an sometimes be seen, and sold as Opsodoras
stuebelii, which has a
longer snout and lacks the body spots and also grows larger. It
has been misidentified, especially in the mid 1980s in the hobby
when catfish were just beginning to get a fan base in the U. K.
It is also very like Ossancora
which has a spotted caudal fin against O. punctata
which has dark stripes.
The head is longer than the width with the
characteristic small mid-lateral scutes of this genus, along the
sides of the body. Three
pair of barbels with the maxillary barbels long and feathered.
The bone coracoides is exposed and forms a
closed arc, and has the same length than the humeral process (processo
post-cleitral). The Process post cleitral has a rectangular form
and the lateral shields covers between 1/3 and 1/5 on the surface
of the flanks.
Was known until recently (2011) as Doras punctatus
until a new paper by Birindelli, JLO and MH Sabaj Pérez
(2011) asigned a new genera, Ossancora to this species.
Ossancora was proposed to include three previously
named species O.eigenmanni,
O. fimbriata plus one new species in O. asterophysa.
The four species are distinguished from each other by the branching
on the maxillary and mandibular barbels, the morphologies of
the swimbladder and bony plates in front of the dorsal fin,
and the number of teeth on the upper and lower jaws.
This genus along with Agamyxis
and Acanthodoras can create a sound by grating its
fin bones in each socket and amplifying the noise via the swim
bladder. The image below shows the extent of its barbels and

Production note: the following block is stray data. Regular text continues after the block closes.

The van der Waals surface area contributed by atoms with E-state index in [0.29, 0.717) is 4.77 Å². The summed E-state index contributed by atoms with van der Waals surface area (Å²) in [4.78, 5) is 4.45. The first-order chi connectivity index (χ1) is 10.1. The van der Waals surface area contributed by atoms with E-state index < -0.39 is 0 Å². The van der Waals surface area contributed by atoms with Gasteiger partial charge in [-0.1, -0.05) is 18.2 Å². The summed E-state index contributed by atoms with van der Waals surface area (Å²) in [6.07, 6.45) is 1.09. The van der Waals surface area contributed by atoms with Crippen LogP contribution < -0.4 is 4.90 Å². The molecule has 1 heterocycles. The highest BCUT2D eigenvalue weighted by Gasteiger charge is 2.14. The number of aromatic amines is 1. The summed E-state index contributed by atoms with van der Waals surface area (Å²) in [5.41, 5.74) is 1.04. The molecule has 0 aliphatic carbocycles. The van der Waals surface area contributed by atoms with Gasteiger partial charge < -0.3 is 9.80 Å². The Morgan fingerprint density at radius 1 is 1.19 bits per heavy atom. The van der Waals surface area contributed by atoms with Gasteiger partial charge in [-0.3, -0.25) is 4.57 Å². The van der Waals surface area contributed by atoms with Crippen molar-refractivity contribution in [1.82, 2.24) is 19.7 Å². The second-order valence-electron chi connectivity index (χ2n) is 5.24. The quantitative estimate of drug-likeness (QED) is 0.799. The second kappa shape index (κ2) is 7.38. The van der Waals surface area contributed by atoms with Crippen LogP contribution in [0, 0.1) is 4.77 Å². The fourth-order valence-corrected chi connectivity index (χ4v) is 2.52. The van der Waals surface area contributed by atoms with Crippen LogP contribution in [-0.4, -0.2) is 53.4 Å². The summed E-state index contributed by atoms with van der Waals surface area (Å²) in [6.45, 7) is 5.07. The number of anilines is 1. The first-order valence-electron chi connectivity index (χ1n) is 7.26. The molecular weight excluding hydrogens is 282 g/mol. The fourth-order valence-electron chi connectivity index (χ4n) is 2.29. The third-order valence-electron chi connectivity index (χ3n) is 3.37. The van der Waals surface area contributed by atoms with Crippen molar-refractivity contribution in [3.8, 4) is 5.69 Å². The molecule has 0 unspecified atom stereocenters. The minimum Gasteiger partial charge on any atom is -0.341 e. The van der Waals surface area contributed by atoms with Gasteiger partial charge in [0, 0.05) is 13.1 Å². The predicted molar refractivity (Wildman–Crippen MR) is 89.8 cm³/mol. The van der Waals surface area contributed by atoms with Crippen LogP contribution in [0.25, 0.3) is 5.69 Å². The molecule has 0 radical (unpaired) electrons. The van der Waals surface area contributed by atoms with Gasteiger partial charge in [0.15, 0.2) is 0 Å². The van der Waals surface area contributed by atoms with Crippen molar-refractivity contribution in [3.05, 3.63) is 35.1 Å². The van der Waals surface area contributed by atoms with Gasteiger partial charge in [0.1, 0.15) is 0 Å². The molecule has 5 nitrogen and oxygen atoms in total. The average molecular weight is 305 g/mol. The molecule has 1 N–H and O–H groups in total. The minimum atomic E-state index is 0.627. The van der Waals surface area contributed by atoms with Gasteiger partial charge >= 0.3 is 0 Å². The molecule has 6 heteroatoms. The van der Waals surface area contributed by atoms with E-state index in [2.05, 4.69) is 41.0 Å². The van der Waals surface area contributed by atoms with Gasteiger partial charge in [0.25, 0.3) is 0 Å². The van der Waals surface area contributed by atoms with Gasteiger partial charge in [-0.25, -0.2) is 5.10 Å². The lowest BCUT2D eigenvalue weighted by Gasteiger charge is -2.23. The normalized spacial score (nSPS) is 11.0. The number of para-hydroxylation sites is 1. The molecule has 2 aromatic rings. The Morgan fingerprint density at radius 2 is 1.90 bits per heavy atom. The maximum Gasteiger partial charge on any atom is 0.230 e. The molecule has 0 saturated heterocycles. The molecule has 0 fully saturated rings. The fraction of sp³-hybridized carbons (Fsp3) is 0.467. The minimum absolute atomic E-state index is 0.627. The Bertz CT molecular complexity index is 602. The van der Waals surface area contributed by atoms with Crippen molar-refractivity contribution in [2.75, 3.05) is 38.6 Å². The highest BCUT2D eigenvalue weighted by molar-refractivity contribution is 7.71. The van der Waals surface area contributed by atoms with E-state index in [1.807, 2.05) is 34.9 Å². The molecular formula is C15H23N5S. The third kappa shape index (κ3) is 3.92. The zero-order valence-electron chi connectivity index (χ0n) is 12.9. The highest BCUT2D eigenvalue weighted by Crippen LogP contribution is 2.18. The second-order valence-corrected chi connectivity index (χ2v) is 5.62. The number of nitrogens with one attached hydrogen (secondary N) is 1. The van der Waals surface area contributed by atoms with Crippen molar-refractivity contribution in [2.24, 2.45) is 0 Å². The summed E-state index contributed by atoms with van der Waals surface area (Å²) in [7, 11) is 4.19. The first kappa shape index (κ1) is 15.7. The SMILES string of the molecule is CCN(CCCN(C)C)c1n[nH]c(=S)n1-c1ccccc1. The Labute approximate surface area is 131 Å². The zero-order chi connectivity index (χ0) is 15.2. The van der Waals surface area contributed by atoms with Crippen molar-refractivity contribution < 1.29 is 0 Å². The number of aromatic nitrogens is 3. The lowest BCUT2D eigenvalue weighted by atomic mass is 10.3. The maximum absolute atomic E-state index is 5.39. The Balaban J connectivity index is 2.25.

why it gots its common name of the "Feather Barbels Catfish",
In fact the mandibular barbels put you in mind of the African
catfish genus, Synodontis.
This is a catfish that is mainly
easy to maintain and is very active but good water quality is
important i.e. keeping up water changes, as it will rarely thrive
in poor water conditions. A sand substrate with a mixture of
driftwood and plants will make this species feel secure in its
suroundings. The aquarium lighting should not be too bright.
Brown body with scattered small black spots.
Irregular spots in the
dorsal fin and the belly is
white overall. Depending on the colour
of the substate they will apear to be either
a dark or a lighter brown.
Very peaceful addition to a community aquarium.
This is another doradid that prefers safety in numbers assuming
that you can purchase them. Recommended that you keep at least
4 specimens together.
Finely shredded shrimp and bloodworm. Tablet
and flake foods.
|Females are slightly larger
and C.J. Ferraris, Jr. 2003 Doradidae (Thorny catfishes).
p. 456-469. In: R.E. Reis, S.O. Kullander and C.J. Ferraris,
Jr. (eds.) Checklist of the Freshwater Fishes of South and
Central America. Porto Alegre: EDIPUCRS, Brasil.
Back to Nature Guide to Catfishes.
1996. p. 60-61. 128 p.
Article: The Family Doradidae or "Talking Catfishes"
Conservación Internacional; seris
de Guías Tropicales De Campo. Pecos del medio Amazonas
Región de Leticia. 546 p.
Birindelli, JLO and MH Sabaj Pérez (2011)
Ossancora, new genus of thorny catfish (Teleostei: Siluriformes:
Doradidae) with description of one new species. Proceedings
of the Academy of Natural Sciences of Philadelphia 161,
anchor" which refers to their distinctive pectoral-fin
spine and shoulder girdle.
From the Latin punctatus = 'spotted'.
Top picture: ©
Bottom Picture: © Yann